Ryan Adams: ‘There’s a lot of fight and a lot of light’

On new album Prisoner, Ryan Adams chronicles the private emotions behind his marriage split with Mandy Moore. ‘My life depended on making it,’ he says

 

“I feel like I’m kinda back where I started. I’ve finally evolved into what I was when I first picked up the guitar, where I play without preconceived ideas,” says Ryan Adams. “I’m trying to learn the art of operating artistically without any fear. To just let it be what it is. That’s less distracting.”

He has just landed in London from Los Angeles and we are talking about his 16th studio album, Prisoner, in the lobby of a boutique hotel. The place is upmarket enough that we’re not disturbed, even though his sleeve of tattoos, Iron Maiden T-shirt and sideways-swept hair is one step short of a neon sign announcing his rock star status.

The point he makes is valid: the album indeed drops the expectation that has been built over his 22-year career. It doesn’t try to be too clever (as with his Taylor Swift cover album 1989) or surprising (as we saw with the metalfest of Orion). Instead, it’s like the end of a coming-of-age movie, proudly displaying the Ryan Adams we knew was there all along, the one that delivers heartfelt Americana loaded with meaning and melody.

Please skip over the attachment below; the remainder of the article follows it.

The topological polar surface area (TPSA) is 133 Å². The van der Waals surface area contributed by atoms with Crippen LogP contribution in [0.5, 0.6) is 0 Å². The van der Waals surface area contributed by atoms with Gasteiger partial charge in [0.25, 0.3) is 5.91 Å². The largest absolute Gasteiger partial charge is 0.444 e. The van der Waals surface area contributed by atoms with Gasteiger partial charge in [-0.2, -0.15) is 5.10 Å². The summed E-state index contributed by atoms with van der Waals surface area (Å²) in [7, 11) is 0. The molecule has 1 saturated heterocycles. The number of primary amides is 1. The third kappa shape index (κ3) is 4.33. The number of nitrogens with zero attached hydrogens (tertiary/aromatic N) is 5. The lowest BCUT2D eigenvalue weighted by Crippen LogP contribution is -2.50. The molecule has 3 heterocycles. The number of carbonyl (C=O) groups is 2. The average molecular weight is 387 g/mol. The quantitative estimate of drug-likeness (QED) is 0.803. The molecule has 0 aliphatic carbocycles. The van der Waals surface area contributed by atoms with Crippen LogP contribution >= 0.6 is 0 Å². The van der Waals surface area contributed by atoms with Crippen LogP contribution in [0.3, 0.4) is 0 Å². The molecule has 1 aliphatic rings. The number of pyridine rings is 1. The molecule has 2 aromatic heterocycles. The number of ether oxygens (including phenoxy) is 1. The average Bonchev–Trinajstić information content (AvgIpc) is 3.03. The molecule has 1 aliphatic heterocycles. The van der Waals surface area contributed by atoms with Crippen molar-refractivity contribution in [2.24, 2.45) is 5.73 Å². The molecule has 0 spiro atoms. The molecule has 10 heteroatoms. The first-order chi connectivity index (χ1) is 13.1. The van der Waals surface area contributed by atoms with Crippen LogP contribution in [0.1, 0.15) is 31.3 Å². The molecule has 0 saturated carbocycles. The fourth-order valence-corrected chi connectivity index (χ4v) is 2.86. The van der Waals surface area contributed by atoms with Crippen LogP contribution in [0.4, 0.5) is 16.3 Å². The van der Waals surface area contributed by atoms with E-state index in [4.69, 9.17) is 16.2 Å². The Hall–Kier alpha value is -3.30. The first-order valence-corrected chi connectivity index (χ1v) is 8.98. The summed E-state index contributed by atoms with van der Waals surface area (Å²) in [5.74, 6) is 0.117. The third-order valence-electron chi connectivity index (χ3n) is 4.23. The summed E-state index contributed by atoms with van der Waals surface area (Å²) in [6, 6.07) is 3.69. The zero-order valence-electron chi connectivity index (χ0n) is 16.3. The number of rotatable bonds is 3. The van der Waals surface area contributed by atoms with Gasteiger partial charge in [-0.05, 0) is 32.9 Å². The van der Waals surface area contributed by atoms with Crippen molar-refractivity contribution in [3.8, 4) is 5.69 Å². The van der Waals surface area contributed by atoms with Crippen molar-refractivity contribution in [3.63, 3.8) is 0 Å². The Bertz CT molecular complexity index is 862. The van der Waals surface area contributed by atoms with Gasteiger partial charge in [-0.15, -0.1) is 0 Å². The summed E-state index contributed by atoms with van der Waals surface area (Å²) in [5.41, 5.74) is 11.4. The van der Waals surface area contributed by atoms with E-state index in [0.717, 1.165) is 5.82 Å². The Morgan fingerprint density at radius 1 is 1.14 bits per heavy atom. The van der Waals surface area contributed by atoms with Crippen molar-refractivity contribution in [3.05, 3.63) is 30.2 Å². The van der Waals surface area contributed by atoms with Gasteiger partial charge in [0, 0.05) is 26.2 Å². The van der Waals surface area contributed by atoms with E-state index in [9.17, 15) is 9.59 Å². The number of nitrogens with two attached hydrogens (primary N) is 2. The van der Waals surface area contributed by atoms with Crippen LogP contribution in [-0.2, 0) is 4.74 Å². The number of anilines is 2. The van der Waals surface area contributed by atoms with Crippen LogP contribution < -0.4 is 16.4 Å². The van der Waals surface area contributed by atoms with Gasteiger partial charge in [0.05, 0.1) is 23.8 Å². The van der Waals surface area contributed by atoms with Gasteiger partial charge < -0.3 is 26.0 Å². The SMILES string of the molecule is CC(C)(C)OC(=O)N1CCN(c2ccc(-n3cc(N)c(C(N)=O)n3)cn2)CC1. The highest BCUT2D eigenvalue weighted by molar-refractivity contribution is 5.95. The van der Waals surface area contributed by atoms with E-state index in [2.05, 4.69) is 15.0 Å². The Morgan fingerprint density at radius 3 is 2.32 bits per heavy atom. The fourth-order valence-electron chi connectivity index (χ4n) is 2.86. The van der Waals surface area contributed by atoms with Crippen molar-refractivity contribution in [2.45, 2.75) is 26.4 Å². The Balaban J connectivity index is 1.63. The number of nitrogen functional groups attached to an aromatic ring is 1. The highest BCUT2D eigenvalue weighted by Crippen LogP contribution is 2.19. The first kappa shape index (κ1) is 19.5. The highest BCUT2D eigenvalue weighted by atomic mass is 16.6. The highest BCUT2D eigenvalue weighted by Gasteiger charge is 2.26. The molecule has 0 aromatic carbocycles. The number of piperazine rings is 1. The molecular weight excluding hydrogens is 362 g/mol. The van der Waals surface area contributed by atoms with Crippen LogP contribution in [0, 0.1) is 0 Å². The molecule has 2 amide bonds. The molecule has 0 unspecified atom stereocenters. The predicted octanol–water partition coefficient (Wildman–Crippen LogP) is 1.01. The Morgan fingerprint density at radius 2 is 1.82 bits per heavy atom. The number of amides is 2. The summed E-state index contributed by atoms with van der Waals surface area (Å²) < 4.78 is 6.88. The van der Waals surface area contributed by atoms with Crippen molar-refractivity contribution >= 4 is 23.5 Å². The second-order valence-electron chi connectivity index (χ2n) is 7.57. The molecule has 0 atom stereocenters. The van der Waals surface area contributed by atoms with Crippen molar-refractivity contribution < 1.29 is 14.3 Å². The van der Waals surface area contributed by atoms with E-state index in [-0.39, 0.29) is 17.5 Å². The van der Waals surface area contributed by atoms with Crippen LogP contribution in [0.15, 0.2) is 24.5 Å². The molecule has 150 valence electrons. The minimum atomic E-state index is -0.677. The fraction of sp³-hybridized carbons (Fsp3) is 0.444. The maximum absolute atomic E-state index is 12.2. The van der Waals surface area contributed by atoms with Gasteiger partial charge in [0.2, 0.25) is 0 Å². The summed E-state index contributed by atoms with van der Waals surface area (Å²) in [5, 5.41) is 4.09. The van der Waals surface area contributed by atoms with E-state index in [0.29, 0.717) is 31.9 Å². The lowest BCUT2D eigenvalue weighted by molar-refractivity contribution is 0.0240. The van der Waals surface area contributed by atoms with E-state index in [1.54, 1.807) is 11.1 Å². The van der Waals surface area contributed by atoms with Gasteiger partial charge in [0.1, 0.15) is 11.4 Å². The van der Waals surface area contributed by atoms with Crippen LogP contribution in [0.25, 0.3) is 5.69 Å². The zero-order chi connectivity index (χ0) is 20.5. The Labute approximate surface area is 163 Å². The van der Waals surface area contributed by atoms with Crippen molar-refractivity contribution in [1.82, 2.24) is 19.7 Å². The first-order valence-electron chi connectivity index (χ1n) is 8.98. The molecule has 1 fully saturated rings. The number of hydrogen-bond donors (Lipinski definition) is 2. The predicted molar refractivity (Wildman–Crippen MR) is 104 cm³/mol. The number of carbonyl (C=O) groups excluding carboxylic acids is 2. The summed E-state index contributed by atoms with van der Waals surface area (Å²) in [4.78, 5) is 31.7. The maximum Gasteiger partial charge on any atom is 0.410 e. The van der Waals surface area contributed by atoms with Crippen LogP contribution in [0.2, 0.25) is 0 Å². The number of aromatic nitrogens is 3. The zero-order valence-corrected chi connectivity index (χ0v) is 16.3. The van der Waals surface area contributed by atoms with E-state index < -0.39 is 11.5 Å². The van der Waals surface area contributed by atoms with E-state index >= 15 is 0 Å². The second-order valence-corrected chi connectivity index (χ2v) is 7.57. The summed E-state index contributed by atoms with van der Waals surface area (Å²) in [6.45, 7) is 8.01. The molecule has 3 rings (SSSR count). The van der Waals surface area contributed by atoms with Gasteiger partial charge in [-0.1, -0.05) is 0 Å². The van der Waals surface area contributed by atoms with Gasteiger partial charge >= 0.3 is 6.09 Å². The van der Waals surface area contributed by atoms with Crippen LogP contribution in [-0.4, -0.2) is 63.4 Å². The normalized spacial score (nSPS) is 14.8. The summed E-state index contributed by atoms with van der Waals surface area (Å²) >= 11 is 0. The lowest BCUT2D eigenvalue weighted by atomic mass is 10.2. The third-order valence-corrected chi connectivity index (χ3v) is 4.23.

He may have come full circle musically, but so much has changed. The 42-year-old now owns a studio in the Sunset Sound complex in Los Angeles; he’s teetotal, apart from marijuana to treat Ménière’s disease; and he has been elevated to headline status: he’ll be doing the duties at the Green Man Festival in Wales this summer, for instance.

In the three years since his last, un/self-titled studio album, the shift has been seismic, not least because his six-year marriage to singer/actor Mandy Moore broke down in a very public way. Moore has spoken in interviews about it, saying she feels “so much lighter”.

For his part, Adams chronicles the split on Prisoner, a true confessional album with tracks such as To Be Without You and Broken Anyway a revealing insight into the emotion behind the headlines.

“I didn’t think it would be fair to not include parts of me that I knew were painful, that would speak well in a song,” he says. “Given the type of musician and songwriter I am, it’s important to have something to say. It doesn’t mean you make stuff up or provoke things; for me, it means digging deeper.”

Dramatic statement

A prolific Instagrammer, he introduced To Be Without You by writing: “This record mattered more to me than any record before it and my life depended on making it. I would have died inside if I hadn’t.”

That’s quite the dramatic statement. “When people have traumatic or life-changing events in their life, it puts them in a funny place, and it’s difficult to process some of that stuff,” he says. “It can stay with you for a while. It can make a person bitter or angry.

“For me, I remember thinking, after six years of normalcy, even if it wasn’t what two people were looking for, in the end, you have to change. Even if it’s just the house you’re in. So making the record grounded me, because I had a place to go and work that out.

“It was also a place to remember what was great and romantic about things, because that’s also in the record. There’s a lot of fight and a lot of light seeping in. I hear it when I sing the lines; some are painful words to sing, and then I’ll get to a part that’s really positive to sing.”